How to plan a vacation in Thailand with the Test & Go program

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After postponing a dream trip to Thailand they had been planning since late 2019, newlyweds Aria Velz and KJ Moran Velz finally made it in January. The trip was particularly important because Velz’s family in the country were unable to attend their wedding in November due to travel restrictions.

The couple’s week exploring Bangkok, Hua Hin and Ayutthaya was wonderful, says Moran Velz, but the logistics were complicated. Even with the help of Velz’s mother, a native Thai speaker, sorting out Thailand’s Test & Go program protocols was a challenge. Other travelers have reported similar experiences with confusing travel restriction websites, agonizing airport check-ins and extensive testing requirements.

Since closing its borders in April 2020 and then going through various starts and stops in response to new variants of the coronavirus, Thailand has tested various schemes to bring international visitors back. To prepare your own travel planning, By The Way has collected advice from recent visitors and travel experts on how to successfully move around the country.

What are the entry requirements you need to know

During the pandemic, Thailand has developed three programs for foreign travelers to enter the country: Test & Go, Phuket Sandbox and Alternative Quarantine.

Santi Sawangcharoen, director of the Tourism Authority of Thailand (TAT) office in New York, says the easiest option for visitors is to go through Test and go – a program that allows fully vaccinated travelers from the United States to visit without quarantine. Alternatively, the sandbox programs cater to people interested in visiting specific beach destinations in the country, and the Alternative quarantine program imposes a 10-day isolation period for unvaccinated travellers.

For Test & Go, fully vaccinated travelers must take an RT-PCR test within 72 hours of their departure flight to Thailand and again upon arrival. Travelers must stay at a government-approved ‘SHA Extra Plus’ hotel on the first day of travel, where they will take their PCR test and await their results in their room. Once they receive their negative results, travelers are free to move around as they please.

Since March 1, visitors must complete a quick self-test on the fifth day of their trip and upload the result to a mobile app. (Previously, travelers had to take a PCR test on the first and fifth days of their trip and stay at an SHA Extra Plus hotel on the first and fifth days as well).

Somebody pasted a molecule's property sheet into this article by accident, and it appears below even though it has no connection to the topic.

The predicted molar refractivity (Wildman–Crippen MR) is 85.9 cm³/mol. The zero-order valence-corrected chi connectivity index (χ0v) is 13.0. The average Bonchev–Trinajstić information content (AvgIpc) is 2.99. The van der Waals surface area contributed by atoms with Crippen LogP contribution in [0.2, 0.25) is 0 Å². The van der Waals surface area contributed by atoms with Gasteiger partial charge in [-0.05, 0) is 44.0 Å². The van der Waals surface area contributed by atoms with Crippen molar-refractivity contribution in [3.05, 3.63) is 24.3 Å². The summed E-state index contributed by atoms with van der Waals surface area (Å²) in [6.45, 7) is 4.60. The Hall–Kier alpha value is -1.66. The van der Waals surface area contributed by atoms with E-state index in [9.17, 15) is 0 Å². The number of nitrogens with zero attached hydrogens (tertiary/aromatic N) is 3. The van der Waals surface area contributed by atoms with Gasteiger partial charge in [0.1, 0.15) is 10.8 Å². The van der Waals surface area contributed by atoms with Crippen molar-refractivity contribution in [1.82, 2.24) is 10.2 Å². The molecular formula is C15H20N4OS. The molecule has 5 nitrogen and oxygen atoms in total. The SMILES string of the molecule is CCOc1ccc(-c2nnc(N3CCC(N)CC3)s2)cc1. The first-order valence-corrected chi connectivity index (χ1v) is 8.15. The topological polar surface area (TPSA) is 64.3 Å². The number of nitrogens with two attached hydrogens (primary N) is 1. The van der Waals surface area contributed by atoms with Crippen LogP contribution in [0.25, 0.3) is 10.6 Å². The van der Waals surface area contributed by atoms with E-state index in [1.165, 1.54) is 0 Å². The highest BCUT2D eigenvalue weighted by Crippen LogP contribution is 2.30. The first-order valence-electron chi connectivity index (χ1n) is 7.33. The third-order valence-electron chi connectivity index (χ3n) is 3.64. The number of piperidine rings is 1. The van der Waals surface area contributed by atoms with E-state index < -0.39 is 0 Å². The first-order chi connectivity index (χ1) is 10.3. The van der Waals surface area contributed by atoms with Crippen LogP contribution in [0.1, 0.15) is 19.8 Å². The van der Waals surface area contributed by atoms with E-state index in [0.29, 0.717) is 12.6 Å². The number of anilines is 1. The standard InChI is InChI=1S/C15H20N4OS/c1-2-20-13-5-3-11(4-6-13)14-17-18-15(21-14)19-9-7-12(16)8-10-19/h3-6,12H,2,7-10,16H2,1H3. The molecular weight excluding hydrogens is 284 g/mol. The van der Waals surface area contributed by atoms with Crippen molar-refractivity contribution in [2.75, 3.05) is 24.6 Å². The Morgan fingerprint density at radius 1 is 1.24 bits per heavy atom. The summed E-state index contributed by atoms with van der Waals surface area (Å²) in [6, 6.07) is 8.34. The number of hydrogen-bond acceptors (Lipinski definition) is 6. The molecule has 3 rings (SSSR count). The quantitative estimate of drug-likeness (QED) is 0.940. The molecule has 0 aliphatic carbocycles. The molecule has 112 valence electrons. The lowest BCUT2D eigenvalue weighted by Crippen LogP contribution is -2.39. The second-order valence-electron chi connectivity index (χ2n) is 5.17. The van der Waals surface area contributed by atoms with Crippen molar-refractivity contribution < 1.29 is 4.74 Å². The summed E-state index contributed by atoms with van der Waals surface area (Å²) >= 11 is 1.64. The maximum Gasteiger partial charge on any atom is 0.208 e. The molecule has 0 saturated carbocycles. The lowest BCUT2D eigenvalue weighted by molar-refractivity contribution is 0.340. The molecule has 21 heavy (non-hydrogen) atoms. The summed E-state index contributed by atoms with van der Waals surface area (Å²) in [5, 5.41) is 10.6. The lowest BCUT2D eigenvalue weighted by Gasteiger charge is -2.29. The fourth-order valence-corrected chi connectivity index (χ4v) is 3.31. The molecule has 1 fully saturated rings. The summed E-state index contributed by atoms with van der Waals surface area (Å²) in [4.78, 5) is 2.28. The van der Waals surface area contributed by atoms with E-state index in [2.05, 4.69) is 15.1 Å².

Test & Go candidates must provide proof of payment for these nights in advance, as well as transportation from the airport via their SHA Extra Plus hotel, two PCR tests and a coronavirus-specific travel insurance policy covering at least $50,000.

And don’t forget: there is also a testing requirement in place for return travel to the United States. Anyone returning from overseas travel must provide proof of a negative coronavirus test result taken within a day of their flight.

Apply early for Test & Go to allow processing time

Visitors should apply for their Thailand Pass online at least seven days before their trip but can do so up to 60 days in advance. Do yourself a favor and apply as soon as possible.

Jude Vargas, founder and travel curator of Pyxis Guides, recommends that travelers submit their application at least two weeks in advance. Vargas recently had three clients who forgot to apply until the last minute. Their requests were repeatedly denied and finally approved the morning of their flight.

Moran Velz relied heavily on her mother-in-law, who is a native Thai speaker, to help her apply for her Test & Go Thai Pass.

“The Thai website is super confusing,” she says.

Even for Robert Sukrahand, a furniture designer who splits his time between New York and Bangkok and has traveled between them three times during the pandemic, it was difficult to keep up with Test & Go requirements. In addition to Thai government websites, Sukrachand turned to the Twitter account from a long-time Thai expat and travel blogger. Richard Barrow for information.

“He’s super connected,” Sukrachand says. “As soon as [a travel requirement change] is announced, he has all the details on his Twitter account. I read his page religiously for the first two weeks before coming here.

Taking out the wrong insurance can get you refused

For all Thailand tourism programs, travelers must purchase insurance with a minimum coverage of $50,000 which includes the cost of treatment and other medical expenses associated with coronavirus infection. The policy must cover the entire duration of the traveler’s stay plus a minimum of 10 additional days in the event that the PCR test on the fifth day is positive.

Purchasing the wrong insurance may result in your claim being denied.

Meagan Drillinger, a travel writer from New York, and her boyfriend were due to travel to Thailand with a friend in January. The friend’s request was repeatedly denied for having the wrong insurance policy. After resolving the issue with a new insurance plan, “he ended up getting approved, but his PCR results didn’t come back in time for his flight,” says Drillinger.